PHOENIX -- A jury has found former Mesa police officer Philip Brailsford not guilty of second-degree murder.

Brailsford was accused in the shooting death of Daniel Shaver, a 26-year-old father of two from Granbury, Texas, at a Mesa, Az. hotel in January of 2016.

Officers were originally called to the scene following reports that a man was pointing a rifle out a window. According to witnesses, Shaver showed guests in his hotel room a pellet gun he used for his extermination business.

RELATED: ME: Granbury man was drunk when shot by Ariz. cop

Body camera footage released after the verdict showed the moment a woman and Shaver were ordered by armed officers to get on the ground as they exited a hotel room into a hallway.

"Put both your hands on top of your head and interlace your fingers," an officer commanded. "Take your feet and cross your left foot over your right foot."

Both the woman and Shaver are told to "shut up" several times and warned if they don't follow orders correctly they could be shot.

After the woman is taken into custody, Shaver is told, "Young man, listen to my instructions and do not make a mistake."

Below is police body camera footage of the shooting. 12 News has decided not to show the moments when Shaver was shot and killed.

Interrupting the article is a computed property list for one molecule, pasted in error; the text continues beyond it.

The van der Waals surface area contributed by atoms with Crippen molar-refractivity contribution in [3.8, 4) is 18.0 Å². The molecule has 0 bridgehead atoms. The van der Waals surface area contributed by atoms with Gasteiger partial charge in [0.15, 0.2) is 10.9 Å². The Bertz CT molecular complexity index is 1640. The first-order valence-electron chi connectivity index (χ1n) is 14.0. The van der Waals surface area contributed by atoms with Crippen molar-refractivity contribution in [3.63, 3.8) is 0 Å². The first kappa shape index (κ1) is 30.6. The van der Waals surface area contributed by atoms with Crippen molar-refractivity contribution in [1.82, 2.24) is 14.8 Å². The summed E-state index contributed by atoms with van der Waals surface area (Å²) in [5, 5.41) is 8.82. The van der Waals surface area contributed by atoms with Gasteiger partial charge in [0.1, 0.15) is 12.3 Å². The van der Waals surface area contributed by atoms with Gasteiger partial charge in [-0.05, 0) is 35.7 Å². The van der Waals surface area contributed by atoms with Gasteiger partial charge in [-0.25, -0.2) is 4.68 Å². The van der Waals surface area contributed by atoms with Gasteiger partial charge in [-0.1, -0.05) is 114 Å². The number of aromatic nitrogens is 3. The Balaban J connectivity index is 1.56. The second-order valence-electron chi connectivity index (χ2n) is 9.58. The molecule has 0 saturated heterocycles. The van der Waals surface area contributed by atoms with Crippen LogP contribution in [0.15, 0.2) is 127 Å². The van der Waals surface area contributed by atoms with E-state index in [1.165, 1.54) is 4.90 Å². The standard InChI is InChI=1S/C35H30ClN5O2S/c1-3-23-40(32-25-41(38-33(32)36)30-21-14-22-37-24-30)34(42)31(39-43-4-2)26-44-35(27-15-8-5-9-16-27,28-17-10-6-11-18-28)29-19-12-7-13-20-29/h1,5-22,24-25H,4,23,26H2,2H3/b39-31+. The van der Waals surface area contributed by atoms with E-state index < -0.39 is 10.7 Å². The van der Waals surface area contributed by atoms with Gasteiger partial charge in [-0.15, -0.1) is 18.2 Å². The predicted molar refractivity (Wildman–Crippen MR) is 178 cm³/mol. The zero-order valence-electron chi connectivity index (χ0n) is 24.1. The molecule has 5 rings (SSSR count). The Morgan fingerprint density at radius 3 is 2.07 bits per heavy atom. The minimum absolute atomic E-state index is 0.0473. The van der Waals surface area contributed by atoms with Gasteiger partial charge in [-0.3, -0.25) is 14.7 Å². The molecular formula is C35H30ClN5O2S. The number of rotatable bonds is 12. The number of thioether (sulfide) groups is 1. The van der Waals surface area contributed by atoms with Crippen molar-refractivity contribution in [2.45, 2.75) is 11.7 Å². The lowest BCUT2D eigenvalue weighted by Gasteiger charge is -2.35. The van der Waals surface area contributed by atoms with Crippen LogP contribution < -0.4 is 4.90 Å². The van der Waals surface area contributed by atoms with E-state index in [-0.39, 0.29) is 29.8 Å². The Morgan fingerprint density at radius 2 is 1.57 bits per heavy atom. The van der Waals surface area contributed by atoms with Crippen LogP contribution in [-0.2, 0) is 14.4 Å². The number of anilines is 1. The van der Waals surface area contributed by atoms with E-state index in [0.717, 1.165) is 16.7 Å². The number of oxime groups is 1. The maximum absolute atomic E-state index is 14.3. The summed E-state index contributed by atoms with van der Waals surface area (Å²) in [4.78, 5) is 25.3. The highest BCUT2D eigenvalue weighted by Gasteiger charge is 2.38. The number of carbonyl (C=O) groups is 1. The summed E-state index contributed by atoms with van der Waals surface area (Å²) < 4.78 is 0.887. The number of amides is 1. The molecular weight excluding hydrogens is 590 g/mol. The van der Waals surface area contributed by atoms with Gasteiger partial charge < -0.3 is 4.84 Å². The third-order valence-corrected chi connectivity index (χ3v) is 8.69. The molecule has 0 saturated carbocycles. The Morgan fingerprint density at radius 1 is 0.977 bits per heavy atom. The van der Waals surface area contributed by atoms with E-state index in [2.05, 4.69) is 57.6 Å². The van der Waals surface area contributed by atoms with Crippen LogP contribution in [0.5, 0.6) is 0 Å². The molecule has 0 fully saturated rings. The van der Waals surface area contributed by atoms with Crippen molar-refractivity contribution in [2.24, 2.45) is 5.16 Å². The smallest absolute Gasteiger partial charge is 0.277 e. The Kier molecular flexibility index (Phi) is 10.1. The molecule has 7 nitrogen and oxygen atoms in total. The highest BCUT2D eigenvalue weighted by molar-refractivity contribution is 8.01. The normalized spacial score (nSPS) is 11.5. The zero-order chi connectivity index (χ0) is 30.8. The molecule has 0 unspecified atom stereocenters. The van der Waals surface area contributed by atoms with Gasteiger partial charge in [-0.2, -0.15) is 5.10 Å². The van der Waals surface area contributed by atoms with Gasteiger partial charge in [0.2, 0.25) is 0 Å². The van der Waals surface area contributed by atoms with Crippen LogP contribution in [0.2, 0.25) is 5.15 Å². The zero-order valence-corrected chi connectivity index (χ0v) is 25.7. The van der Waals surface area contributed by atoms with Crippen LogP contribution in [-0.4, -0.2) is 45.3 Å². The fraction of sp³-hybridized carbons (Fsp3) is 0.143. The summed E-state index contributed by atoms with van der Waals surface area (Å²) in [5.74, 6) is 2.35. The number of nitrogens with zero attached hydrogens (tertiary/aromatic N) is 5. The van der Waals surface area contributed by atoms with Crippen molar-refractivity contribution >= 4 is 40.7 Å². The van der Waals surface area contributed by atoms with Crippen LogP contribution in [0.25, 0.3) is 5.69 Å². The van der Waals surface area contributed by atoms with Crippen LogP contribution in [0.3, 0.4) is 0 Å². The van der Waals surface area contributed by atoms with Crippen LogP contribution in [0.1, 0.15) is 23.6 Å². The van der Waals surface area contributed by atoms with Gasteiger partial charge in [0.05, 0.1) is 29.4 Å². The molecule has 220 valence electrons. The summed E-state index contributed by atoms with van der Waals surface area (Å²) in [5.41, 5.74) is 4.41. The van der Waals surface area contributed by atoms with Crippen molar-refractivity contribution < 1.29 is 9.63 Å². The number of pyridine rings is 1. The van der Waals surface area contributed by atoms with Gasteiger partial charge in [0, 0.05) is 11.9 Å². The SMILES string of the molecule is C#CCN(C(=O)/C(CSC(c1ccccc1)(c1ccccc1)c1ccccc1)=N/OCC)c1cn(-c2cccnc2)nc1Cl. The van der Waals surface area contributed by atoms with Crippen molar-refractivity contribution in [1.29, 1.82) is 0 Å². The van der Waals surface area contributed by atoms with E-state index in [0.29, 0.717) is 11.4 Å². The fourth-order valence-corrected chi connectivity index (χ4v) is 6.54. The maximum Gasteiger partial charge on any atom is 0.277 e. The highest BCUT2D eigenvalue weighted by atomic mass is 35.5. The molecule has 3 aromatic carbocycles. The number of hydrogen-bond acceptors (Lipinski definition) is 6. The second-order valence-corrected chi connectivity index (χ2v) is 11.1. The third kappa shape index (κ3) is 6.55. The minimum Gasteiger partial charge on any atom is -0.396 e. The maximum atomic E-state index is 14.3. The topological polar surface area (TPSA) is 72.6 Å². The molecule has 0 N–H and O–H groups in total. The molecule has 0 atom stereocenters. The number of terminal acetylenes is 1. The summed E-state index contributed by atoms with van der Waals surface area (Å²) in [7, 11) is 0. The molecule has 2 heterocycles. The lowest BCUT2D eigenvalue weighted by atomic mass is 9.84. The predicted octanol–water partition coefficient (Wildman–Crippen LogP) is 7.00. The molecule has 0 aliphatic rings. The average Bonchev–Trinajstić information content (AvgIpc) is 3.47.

He's told to keep his legs crossed, arms out and then push up to a kneeling position. However, as Shaver pushed himself up his legs uncrossed.

"I said keep your legs crossed," the officer yelled out to a visibly shaken Shaver, who apologized and then put his hands behind his back, which spurred more outrage from the officer.

"Put your hands up in the air," the officer yelled. "You do that again and we'll shoot you."

"Please do not shoot me," Shaver responded through sobs. "I'm trying to do what you told me."

Shaver then began to crawl towards officers as commanded but is fired upon as he reached toward his waistband.

It was later discovered Shaver didn't have a weapon on him. An internal investigation found Shaver may have been trying to pull up his pants.

Five other officers were in the hallway, but Brailsford was the only one who fired. He shot Shaver five times.

Prosecutors accused Brailsford of being too fast to pull the trigger, and tried to use other officer's testimony and body camera footage to convince a jury he was reckless.

As the verdict came down, Brailsford's attorney placed his hands on his client's shoulder.

Laney Sweet, Shaver's widow, and other family members left the courtroom without commenting.